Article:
Imre Nagy, Martyr of the Nation by Karl P. Benziger

513rOALQXTL._SX312_BO1,204,203,200_Nonfiction — print. Lexington Books, 2008. 208 pgs. Library copy.

I was first introduced to Imre Nagy in Michener’s The Bridge of Andau and the portrayal of Nagy in that book was fairly ambivalent — he became prime minister during the Hungarians revolted against the Soviet Union but look at these average, everyday people who really were the revolutionists.

However, that’s not the reason why I picked up Benziger’s book; I was actually intrigued by the subtitle of this book, “Contested History, Legitimacy, and Popular Memory in Hungary”. I’m really interested in the construction of history and collective memory because, remember, history is written by winners not losers. And in this case, the Soviet Union was the winner.

Nagy was executed and buried as a traitor to Hungary following the 1956 Revolution. His grave site, known as Plot 301, contained both his bones and that of other well-known and everyday revolutionists portrayed as traitors. In 1989, however, he and his fellow revolutionists were reburied as heroes, which was seen as an important factor in the end of the Communist government in Hungary. Benziger states that not everyone agreed with the reburying of Nagy and a bill introduced in 1996 to name him the martyr of the nation has stalled in the Hungarian Parliament (at least as of 2008 when this book was published).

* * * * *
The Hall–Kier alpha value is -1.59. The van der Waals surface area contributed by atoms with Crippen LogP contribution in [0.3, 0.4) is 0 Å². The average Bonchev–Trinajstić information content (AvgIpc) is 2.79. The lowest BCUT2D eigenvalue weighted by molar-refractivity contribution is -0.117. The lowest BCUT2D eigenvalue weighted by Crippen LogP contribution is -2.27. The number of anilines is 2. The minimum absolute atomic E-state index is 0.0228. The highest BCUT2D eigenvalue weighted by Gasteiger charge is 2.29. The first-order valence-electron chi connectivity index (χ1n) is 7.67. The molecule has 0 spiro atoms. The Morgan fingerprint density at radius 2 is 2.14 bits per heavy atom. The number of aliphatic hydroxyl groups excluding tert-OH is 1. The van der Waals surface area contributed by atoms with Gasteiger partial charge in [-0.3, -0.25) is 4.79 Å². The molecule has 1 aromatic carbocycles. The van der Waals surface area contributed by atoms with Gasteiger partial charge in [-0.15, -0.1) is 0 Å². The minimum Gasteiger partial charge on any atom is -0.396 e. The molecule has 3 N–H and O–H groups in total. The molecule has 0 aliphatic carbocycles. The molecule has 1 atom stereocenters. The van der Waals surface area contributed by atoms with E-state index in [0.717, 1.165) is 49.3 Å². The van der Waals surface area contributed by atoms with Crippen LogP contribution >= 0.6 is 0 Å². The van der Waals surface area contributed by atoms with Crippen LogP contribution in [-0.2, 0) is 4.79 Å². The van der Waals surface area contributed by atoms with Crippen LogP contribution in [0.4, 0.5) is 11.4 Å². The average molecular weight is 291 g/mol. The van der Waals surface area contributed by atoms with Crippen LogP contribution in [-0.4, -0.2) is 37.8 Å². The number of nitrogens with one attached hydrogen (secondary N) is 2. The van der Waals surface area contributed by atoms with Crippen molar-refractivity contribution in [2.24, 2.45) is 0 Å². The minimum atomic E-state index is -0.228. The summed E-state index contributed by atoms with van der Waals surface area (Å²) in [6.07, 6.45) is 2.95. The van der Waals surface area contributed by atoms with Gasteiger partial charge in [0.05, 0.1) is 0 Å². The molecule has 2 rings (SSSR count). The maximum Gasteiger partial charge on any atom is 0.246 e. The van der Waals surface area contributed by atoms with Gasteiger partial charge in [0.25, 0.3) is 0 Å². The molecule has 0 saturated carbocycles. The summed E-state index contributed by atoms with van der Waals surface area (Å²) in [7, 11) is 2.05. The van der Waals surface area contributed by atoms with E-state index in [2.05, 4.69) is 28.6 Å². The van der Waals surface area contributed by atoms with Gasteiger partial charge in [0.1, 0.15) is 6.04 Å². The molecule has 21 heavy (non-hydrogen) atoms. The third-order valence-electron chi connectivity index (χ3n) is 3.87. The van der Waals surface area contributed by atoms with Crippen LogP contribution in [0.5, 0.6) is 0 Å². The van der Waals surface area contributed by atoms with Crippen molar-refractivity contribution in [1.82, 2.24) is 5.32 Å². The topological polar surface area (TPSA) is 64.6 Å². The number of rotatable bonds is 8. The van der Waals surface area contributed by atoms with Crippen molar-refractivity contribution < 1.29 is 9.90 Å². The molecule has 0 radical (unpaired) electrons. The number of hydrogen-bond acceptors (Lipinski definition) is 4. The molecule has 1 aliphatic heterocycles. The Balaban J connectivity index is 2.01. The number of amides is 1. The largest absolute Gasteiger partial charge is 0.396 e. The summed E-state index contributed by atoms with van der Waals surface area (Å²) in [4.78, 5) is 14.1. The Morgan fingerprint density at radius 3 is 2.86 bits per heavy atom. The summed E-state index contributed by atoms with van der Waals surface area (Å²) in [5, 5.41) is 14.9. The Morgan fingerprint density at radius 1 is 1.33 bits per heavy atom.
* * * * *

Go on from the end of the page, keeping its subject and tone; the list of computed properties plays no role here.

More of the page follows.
The format of this book was fairly odd. It appears like a collection of scholarly articles printed together (complete with bibliographies at the end of each chapter), but each “article” references other chapters. Each chapter also has a theme to it — Nagy before the revolution, Nagy after the revolution, treatment of Nagy by textbooks.

I probably should have started with a biography of Nagy before reading this book because there were references to political parties he joined and decisions he made that I did not fully understand. However, there were parts of this book that I found really interesting and I am glad that I read, if nothing else than that I will better understand the (contested) statues and tributes to Nagy around Budapest when I visit next month.

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